Something has been lost in the "rush to focus on technology and business models," Nisenholtz said, even though "the role of the press in our society is to provide enough information for us to function as citizens."
Then he asked, "How does the Internet help us fill that responsibility?"
His answer: "It greatly expands the access" to our journalistic products.
Nisenholtz then gave a tour of the on-line site of the New York Times, highlighting the paper's photo essay on Bosnia that was published last year.
"The larger goal was to involve the reader," said Nisenholtz. "Attached to the photo essay were moderated discussions." (The current incarnation of this concept is "Terra -- Brazil's Landless Movement," by Sebastião Salgado, at http://www.nytimes.com/specials/salgado/home/.)
"The journalism was used to prompt on-line discussions," Nisenholtz said.
From Ziff-Davis Interactive Media and Development Group, Jeff Ballowe, its president, discussed what the company has learned from its ZDNet web site (http://www.zdnet.com/), which supports its many computer-oriented magazine titles, including PC Week, Macweek, Macuser and PC Magazine.
"We get 4 million visitors per month," Ballowe said. "The audience demands a response of rich, multimedia content."
Ballowe complained that though the delivery tools are in place, the content-development tools are still in their infancy.
"No remotely complete, integrated, scalable solution has emerged," he said. "We need what Atex was to print in the '70s and '80s, and what Quark and PageMaker were to the '90s."
Ballowe cited a number of statistics regarding the Internet's impact on users' media habits:
These numbers lead Ballowe to suggest that "the Web is additive, not subtractive, to other media."
Ballowe wrapped up by saying, "The impact of the Web on other media is positive if all are focused and developed in concert. Rather than being a web publisher, we can become integrated media strategists."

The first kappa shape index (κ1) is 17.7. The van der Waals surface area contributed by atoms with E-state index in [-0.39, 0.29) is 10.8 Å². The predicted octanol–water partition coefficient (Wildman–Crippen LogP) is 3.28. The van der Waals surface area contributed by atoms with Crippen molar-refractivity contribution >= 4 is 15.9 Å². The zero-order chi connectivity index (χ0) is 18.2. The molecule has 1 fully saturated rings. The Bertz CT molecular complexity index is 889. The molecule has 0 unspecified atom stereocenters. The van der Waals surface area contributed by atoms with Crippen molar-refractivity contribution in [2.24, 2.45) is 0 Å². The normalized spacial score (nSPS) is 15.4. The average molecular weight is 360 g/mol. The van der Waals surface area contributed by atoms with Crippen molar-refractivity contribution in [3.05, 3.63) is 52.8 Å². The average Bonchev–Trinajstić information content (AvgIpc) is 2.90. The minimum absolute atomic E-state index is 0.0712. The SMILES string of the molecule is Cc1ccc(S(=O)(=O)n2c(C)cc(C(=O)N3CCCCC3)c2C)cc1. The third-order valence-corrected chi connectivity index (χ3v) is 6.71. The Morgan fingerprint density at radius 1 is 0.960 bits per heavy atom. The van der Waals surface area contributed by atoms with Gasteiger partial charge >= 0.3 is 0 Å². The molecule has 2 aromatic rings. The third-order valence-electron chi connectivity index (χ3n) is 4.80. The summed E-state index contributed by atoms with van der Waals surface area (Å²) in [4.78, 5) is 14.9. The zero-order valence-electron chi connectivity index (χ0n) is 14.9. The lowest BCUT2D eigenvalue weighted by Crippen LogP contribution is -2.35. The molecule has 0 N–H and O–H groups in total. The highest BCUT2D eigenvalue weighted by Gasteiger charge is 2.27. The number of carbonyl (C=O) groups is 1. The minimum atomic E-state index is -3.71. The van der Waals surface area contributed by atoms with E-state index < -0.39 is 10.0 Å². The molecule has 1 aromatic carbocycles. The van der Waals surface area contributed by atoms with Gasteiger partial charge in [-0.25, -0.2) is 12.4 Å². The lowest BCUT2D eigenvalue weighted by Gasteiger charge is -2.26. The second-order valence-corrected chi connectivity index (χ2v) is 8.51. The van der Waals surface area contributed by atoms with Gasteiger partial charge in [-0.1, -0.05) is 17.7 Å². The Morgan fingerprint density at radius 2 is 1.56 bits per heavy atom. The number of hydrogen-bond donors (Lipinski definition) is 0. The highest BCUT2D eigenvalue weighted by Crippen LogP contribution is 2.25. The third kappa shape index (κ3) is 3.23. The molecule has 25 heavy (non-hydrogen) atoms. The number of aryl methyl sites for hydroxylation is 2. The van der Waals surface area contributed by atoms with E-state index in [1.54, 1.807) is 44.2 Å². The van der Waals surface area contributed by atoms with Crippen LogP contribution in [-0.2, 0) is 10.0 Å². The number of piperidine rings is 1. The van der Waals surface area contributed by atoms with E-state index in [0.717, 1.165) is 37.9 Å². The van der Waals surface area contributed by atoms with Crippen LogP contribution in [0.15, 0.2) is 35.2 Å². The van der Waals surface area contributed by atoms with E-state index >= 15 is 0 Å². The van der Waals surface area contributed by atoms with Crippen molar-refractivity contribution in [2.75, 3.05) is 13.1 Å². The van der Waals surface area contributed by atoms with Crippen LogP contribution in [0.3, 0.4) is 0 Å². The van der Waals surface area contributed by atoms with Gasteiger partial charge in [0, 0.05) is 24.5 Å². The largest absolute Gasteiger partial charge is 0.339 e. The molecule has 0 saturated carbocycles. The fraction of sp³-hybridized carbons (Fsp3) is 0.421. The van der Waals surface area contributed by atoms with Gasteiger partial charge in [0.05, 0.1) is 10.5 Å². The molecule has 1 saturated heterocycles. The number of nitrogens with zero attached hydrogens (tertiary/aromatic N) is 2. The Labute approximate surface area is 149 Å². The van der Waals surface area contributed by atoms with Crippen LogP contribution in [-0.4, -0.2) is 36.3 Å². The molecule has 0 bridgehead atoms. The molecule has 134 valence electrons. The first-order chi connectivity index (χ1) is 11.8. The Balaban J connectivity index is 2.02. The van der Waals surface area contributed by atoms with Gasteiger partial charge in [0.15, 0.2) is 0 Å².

"The publishing industry is facing an enormous challenge -- how to strike a profitable balance between the traditional media that pays the bills today and the use of new media that is driving your market in ways that are yet to imagine," she said.
The "next media giants may not have names like Knight-Ridder or Random House," she said. "They may be Yahoo!, Salon or Marimba."
Any publisher's "biggest challenge" is how to align his or her current processes with new media processes. "It's quite obvious that redoing information is eating up your profits," the former IBM executive said.
Using as an example a project on which Knight-Ridder and Apple have cooperated, Hancock outlined how Apple's ColorSync technology has been used by the newspaper industry to attract color advertisers.
"This is the single largest business opportunity for newspapers, estimated in the tens of billions of dollars," Hancock said. "Knight-Ridder expects to increase its national advertising revenue by approximately 250 percent in one year, using ColorSync technology to offer consistent color printing to companies who color-advertise nationally."
Hancock then went on to pitch to publishers directly:
"Unlike other companies, for example, your investment in Apple will not be turned into competition for your ad space. We're your partners -- we're on your side.
"Invest that money in Microsoft and they may use that money to compete against you. There's not a single media space that Microsoft is not going to go after."
"Suddenly we're talking about dozens or hundreds of applications on the users' computer that need to update themselves. There's real relevance to the publishing community, though there's a difference between an AP story and software."
From THE COLE PAPERS, May 1997, Copyright © 1997, All Rights Reserved.
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Modified date: 05/ 1/1997, 9:02:18 AM.